Peddling Snake Oil.

Under the unkept canopy of oaks and the winding maze of scrub palm, my grandmother would step up to pay the couple dollars for zoo entry.
We’d walk by the cement pens inlaid into the Florida sugar sand, where lizards bask in the dirt, where alligators were separated from the rare Florida crocodile, and the exotic birds stood idle on rows of wooden perches.
Stuffed together, in close quarters, with their stimulation absorbed from outside, they picked up cuss words from the droves of tourists that walked past.
It was a frenzy of avian vocalizations, piercing to the ears.
A dozen blue and gold macaws screaming “shit! “ass!” followed by an almost instant lull.
In that silence, a lone bird would screech “I’m a pretty bird.”
As if a palette cleanser, a coy apology for inappropriate behavior.

Worse off than the birds were the mixed batch of monkeys, their little harry hands outstretched, begging for a handout: peanuts, shiny bubble gum wrappers, and cigarettes.
After the tourists let their cigs burn down to the quick, they’d get tossed into the pen.
The monkeys would snatch them up to feed their mimicked, human supported addiction.
Or, so the rumors went.

My grandmother didn’t care to cover our ears from the filthy mouthed birds, nor protect our eyes from the debaucherous gang of monkeys.
She was too preoccupied with getting to the games: the ring toss, shooting gallery, but most of all, skee ball.
Her favorite.

I’d watch the wrinkled, loose skin hang from her tricep as she underhanded the clay ball down the wooden lane. It’d hit the ramp and consistently end up in the highest prized hole. She’d rack up rolls of tickets, and even though she’d pounce me in points, I always got to choose the prize.
Usually, the most unwieldy stuffed animal. The life size black bears, the giant, hunched dolphins.
We’d take them back to the house where my younger brother would teethe on their fur. The smell of his dried saliva would eventually make them un-play-with-able.
Come Monday, their odd, furry shapes would end up crammed into the garbage.

And as the games would change on each visit, manned by a different carny, standing in front of a different prize, the animals remained the same.
Always idle in the unfavorable florida heat, resting in their pens tucked amongst the thick, unruly scrub palm.
That scrub palm, ubiquitous and impenetrable ground cover.
A vegetable plague enveloping every inch of undeveloped old world Florida.
This simple, often overlooked, indigenous and natural aesthetic was what I loved.
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About six years ago, I got a hankering to visit The Sunken Gardens.
Lured in by their massive neon sign, it stood as a beacon: one of the last hurrah’s of the historic, Florida roadside tourist attraction. Taken up by the city of St. Pete in the new Millenium, the Gardens were resurrected into a tableau of the exotic, incorporating cuban royal palms, Polynesian screw pines, and a single, massive queen sago.
How the founder got a hold of that sago’s Madagascan seed remains a mystery.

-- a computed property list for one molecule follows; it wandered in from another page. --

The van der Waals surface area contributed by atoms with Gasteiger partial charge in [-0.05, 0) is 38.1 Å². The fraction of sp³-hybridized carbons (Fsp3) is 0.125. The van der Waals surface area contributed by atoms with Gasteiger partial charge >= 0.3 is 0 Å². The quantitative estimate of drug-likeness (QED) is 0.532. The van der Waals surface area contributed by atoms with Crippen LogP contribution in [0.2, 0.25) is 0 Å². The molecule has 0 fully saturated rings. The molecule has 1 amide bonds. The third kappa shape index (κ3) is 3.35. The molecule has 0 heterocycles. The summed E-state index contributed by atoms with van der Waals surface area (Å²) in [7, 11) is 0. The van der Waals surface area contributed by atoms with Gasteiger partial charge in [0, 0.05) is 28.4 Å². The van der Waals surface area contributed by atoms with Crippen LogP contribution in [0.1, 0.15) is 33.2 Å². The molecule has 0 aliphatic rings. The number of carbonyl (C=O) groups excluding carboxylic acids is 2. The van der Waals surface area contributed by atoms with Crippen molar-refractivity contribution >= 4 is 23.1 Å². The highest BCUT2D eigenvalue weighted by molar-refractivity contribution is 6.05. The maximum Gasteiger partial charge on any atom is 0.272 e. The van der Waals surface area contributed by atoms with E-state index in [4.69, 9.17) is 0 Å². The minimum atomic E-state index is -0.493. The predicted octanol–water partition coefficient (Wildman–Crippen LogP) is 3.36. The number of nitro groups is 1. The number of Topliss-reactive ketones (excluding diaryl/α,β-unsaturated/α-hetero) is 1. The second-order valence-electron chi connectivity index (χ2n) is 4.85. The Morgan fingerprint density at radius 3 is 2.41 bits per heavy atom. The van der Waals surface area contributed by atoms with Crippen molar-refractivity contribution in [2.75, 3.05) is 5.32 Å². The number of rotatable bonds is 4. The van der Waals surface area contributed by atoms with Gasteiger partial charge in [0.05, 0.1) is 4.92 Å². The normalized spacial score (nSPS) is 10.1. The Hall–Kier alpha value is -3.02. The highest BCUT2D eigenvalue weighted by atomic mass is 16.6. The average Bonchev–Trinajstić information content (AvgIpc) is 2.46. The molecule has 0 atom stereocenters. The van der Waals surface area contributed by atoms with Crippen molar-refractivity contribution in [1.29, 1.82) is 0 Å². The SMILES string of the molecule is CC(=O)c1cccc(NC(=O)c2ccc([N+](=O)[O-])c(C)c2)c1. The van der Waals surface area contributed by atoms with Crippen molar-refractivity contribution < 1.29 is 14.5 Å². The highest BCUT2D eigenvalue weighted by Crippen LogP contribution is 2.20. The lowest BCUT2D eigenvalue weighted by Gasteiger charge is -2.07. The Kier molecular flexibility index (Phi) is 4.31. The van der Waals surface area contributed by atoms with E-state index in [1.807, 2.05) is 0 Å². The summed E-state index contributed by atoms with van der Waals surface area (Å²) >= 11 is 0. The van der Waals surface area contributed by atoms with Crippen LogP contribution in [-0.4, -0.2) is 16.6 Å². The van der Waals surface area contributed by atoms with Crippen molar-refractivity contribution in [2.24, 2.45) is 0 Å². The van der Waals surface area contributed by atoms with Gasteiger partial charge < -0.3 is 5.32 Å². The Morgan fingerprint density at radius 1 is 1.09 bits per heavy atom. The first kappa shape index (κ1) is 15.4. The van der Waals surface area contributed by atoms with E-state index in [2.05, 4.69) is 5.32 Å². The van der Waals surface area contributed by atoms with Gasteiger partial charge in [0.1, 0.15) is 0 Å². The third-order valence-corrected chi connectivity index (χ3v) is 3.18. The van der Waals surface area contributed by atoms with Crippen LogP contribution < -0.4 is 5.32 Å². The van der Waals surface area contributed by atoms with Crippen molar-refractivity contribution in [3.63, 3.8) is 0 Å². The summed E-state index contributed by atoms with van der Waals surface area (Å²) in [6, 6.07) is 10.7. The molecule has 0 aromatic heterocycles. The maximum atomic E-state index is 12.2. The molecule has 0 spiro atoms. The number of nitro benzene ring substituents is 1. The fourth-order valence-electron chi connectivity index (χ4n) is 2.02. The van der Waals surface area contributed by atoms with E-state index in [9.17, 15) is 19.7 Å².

Once inside the Gardens, you’re enveloped by tropical foliage. Here, amidst downtown, the city visuals, the sounds, and gridlock become mute.
I’d find myself visiting at off peak times when the gardens remained practically empty. Walking off the paved path, I’d creep into the canopy to smell the all spice, to pay my respects to the crotons, so old they transformed from hip high brush into fifteen foot trees.
Tucked into a corner, angel’s trumpet grew so thick they created a natural grotto.
A fibrous cave.
Or an addict’s dream: prepared as tea, it becomes a hallucinogen.

The Gardens were still partially a zoo. Their pits held onto that old guard of bizarre animals as cash cows. And of the dozens of decommissioned displays, two were still occupied. One by an alligator snapping turtle as big as a truck tire. The other, by a stand of flamingos, always basking in the sun, their bright pink plumes contrasting against brackish water.

I found myself going once a week, to sit and meditate amongst the canopy.
I’d try to explain the experience to friends, but the Gardens had a stigma.
A haunt for the blue haired retirees.
Always packed, loud with overzealous snowbirds.

But above all, most found it simply boring.
To the Florida natives, it was a subtle punishment to us as kids: to be dragged along on weekends by our parents wanting to escape the city’s chaos.

I’d get made fun of for my animated narrative. My subconscious selling of the Garden’s paradisiacal allure.
It was as if I were peddling snake oil.

The local’s aversion made it even more important to me, as if I were the embassador to its greatness.
And as an absurd justification, I began to research its history.
Delving into microfiche, I picked out old newspaper articles from the tens, the teens, up into the forties when the Second World War pumped car loads of wintry escapees into the state.
My grandparents included.
Their exodus, over time, legitimized living on this peninsula of sand and heat.

And I began to write.
For hours at a time.
Over the course of a couple weeks.

And on finishing, flipping through the twenty typed, transcribed pages, I calculated my time in putting pen to paper.
“Fifty two hours,” I inked into the margin.
Of time spent recording, reminiscing, and reflecting on why I was so enamored with the Gardens.
Deeper even, why I have felt such a bizarre love for those contrived representations of an unreal Florida.

In rereading the unnecessarily detailed tome, I realized that I had simply solidified what I already knew: my affinity for the grey area between what Florida actually is, and what we, as Floridians, wish it to be.

To this odd and oft times miserable state, I love you.

Matt Coplon

Work by day. Ride by evening. Write by night.